12 May 2023

7 min read

CACTUS ransomware group targets victims with triple extortion tactics | Cyber Intelligence Briefing: 12 May

May 2023
CACTUS ransomware group targets victims with triple extortion tactics | Cyber Intelligence Briefing: 12 May placeholder thumbnail


Top news stories this week

  1. Prickly. CACTUS ransomware group targets victims with triple extortion tactics.
  2. Operation Medusa. NCSC and FBI lead takedown of Russian Snake malware infrastructure.
  3. Law enforcement bytes back. US Department of Justice and National Police of Spain crackdown.
  4. Patch o’clock. Microsoft addresses three zero-day vulnerabilities and Iranian nation state group exploits unpatched PaperCut vulnerability.
  5. A tale of two breaches. NextGen Healthcare and Sysco suffer data breaches.
  6. TechnologyOne breached. Australian trading platform hit by cyber attack.
  7. NodeStealer malware. Meta disrupts new information-stealing malware.


1. New ransomware group alert: CACTUS

A new ransomware group dubbed CACTUS has emerged, targeting organisations by exploiting Fortinet VPN vulnerabilities. CACTUS uses a unique method of encrypting its ransomware binary, making its detection by antivirus and network monitoring tools more challenging.

S-RM’s Incident Response Team has also observed an increase in CACTUS ransomware cases with the following tactics being witnessed:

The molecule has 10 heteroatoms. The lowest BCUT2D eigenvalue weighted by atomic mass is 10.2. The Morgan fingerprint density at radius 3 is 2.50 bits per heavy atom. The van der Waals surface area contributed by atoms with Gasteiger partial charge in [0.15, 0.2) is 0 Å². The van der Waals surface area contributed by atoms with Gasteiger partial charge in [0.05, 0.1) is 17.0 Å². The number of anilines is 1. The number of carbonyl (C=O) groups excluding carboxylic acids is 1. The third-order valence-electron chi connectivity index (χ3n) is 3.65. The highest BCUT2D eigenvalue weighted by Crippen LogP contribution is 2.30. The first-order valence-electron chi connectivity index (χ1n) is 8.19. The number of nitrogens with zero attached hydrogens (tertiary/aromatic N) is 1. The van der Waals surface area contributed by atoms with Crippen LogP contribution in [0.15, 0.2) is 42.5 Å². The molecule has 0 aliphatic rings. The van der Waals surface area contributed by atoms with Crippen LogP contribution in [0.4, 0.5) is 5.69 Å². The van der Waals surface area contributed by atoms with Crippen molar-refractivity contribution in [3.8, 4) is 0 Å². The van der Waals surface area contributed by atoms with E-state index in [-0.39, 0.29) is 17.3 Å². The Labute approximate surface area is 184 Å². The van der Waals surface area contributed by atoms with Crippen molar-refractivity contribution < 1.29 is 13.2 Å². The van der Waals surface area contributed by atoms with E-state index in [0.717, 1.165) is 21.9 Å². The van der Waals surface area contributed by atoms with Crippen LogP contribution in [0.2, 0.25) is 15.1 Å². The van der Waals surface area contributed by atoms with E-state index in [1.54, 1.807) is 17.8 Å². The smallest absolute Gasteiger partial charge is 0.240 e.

• Exploitation of vulnerabilities affecting Zoho ManageEngine products to gain initial network access.
  • The employment of triple extortion. In addition to encrypting and stealing victims’ data, CACTUS directly communicates with relevant stakeholders to increase the perceived urgency of ransom demands.

So what?

Organisations using Fortinet VPN clients and ManageEngine’s products should update any vulnerable software immediately and review unpatched systems for signs of compromise.



New call-to-action


2. NCSC and FBI lead takedown of Snake malware infrastructure

The National Cyber Security Centre (NCSC) and FBI have led the takedown of the Snake malware infrastructure. The Snake malware, which has been attributed to Russia's Federal Security Service (FSB), gave operators the ability to steal sensitive documents and information from infected devices.

So what?

Organisations should follow CISA's advisory to help detect Snake malware infections.



3. International crackdown on cyber crime

The US Department of Justice has taken down 13 domains used to facilitate DDoS-for-hire services. DDoS attacks allow attackers to flood a website with malicious traffic to the point that they are unable to respond. 10 of the seized domains were revived versions of similar sites captured by the FBI in December 2022.

Separately, the National Police of Spain arrested over 40 individuals in connection with a cyber crime operation that defrauded 300,000 people of an estimated EUR 700,000 through email and SMS-based phishing attacks.

So what?

Whilst law enforcement has made substantial victories in the fight against cyber crime, DDoS-for-hire websites and large-scale phishing scams are likely to reappear. User awareness training and analysing traffic patterns for DDoS are helpful in mitigating these risks.




4. Patch Tuesday and PaperCut vulnerability continues to be exploited 

Microsoft has patched 38 vulnerabilities, including three zero-day vulnerabilities. Threat actors are actively exploiting two of the zero-day vulnerabilities, allowing them to conduct privilege escalation and remote code execution attacks.